“Mother,” said Alfred, “I didn’t mean to make being old a universal standard by which to appreciate everything. I just happen to like a lot of old traditional things, as you very well know. Take for instance the new 1979 Book of Common Prayer. It has its critics, as well it should, but it rests on a venerable tradition going back to 1549, and many parts of it go well back beyond that. However some of the attempts to modernize the language fall short of the promise. It kind of reminds me of the Curate’s egg.”
“Ah, well,” said Alfred, “the Curate was invited to breakfast with the Bishop. As he sat there stirring his boiled egg with his spoon the Bishop looked up from his tea and crumpets and asked, ‘Is there something wrong with your egg my son?’ To which the Curate replied, ‘No, my lord, parts of it are very good.”
“That’s surely not the same thing, Alfred,” said Mother. “There might be some things you like in the new Prayer Book, and a few things you don’t, but you don’t need to let the things you don’t like spoil the things you do like. “However if you have a bad boiled egg, it has to be bad all the way through.”
“That raises another question, Mother,” said Alfred. “When I interview people to work in our department store, I want them to ring true. By that I mean I want them to be honest, industrious, and not shirk some of the hard jobs. I don’t enquire about other things. They have to be good enough, but not perfect.
“As you know, Mother, I have decided to serve on the Calling Committee and that raises other issues. I want to know if they have a personal faith, and I want to know if they believe that Holy Scripture is an adequate standard for faith and morality. I also want to know if they love people. I don’t expect a candidate for Rector to be perfect, but we can’t afford to call a bad egg. That just won’t do.”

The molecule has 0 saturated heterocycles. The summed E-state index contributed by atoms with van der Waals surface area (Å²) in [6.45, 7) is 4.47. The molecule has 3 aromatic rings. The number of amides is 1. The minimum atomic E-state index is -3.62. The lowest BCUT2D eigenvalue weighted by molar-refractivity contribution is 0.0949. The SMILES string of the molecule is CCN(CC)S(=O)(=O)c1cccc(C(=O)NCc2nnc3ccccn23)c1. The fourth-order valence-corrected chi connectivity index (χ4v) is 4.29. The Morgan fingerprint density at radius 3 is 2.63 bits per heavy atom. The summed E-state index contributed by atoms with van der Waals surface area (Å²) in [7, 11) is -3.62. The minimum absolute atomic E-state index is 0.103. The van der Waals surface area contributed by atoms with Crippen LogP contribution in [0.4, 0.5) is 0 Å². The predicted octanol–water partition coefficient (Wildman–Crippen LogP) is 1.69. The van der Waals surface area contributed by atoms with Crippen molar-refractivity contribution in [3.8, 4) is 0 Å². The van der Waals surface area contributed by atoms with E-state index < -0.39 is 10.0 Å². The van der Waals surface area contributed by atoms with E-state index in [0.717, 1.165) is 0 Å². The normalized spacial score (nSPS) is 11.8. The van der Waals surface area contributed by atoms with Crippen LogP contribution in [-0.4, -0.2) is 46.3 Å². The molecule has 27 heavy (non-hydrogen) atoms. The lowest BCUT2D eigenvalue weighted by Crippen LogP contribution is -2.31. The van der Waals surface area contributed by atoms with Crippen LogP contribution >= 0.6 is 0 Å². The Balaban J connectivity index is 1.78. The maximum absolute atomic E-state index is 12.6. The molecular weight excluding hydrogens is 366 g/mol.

“For the grace of God has appeared, bringing salvation for all people, training us to renounce ungodliness and worldly passions, and to live self-controlled, upright, and godly lives in the present age, waiting for our blessed hope, the appearing of the glory of our great God and Savior Jesus Christ”: [Titus 2:11-13].
Thursday, July 17, 2014
Ah, at last a few moments of quiet and peace; a time for refreshment and solace for the soul. Mother and Alfred are sitting together at the dining table enjoying a magnificent repast that had been prepared for them by Agnes Findlay their Scottish housekeeper.
“What a treat, Mother,” said Alfred, serving himself a generous portion of Agnes Findlay’s horseradish and herb crusted prime rib and a great slice of Yorkshire Pudding.”
“Now this is marvelous, Alfred,” said Mother, spooning out some of the Asiago and Sage Scalloped potatoes. “Just look at this Butter Nut Squash au Gratin, what a treat.”
They had just loaded up their plates when they were interrupted by the harsh jangle of the telephone. They stopped to listen to the caller I.D. The obnoxious electronic voice said, “Charles Wentworth.”
“Do you know a Charles Wentworth, Mother,” asked Alfred? “Neither do I. How do these telemarketers know when we sit down to dinner? It’s most unfair.”
Alfred took his embroidered linen napkin off his lap, placed it on the table, and went to the side board and picked up the telephone saying, “Bonjour, comment ça va?”
The voice on the other end answered, “This is Charles Wentworth. You’ve been specially selected . . .”
Alfred interrupted, “Pardon? Parlez-vous Francais?”
The voice on the other end of the line said blankly, “Huh?”
Alfred continued, “Je ne parle pas Anglais.”
The voice on the other end of the line gives it another try, “I’m calling to offer . . .”
Alfred says hopefully, “Sprechen Sie Deutsch? Nein?” Then he tried again, “Spreek je Nederlands? … Parli Italiano? … Snakker du Norsk?”
The voice on the other end stammers, “I don’t understand.”
Alfred gives it another try, “Yabba Wobbi Spork? Key whocka whacka? Poogi woogi?!”
There is a click on the other end of the line. Alfred looked at Mother and said, “That really is a shame. At dinnertime I only accept polyglottal sales calls. If they speak French, German, Dutch, Italian, Norwegian, or even Wobbi Spork they might have a chance.”
Mother looked quizzically at Alfred, and said, “Wobbi Spork?”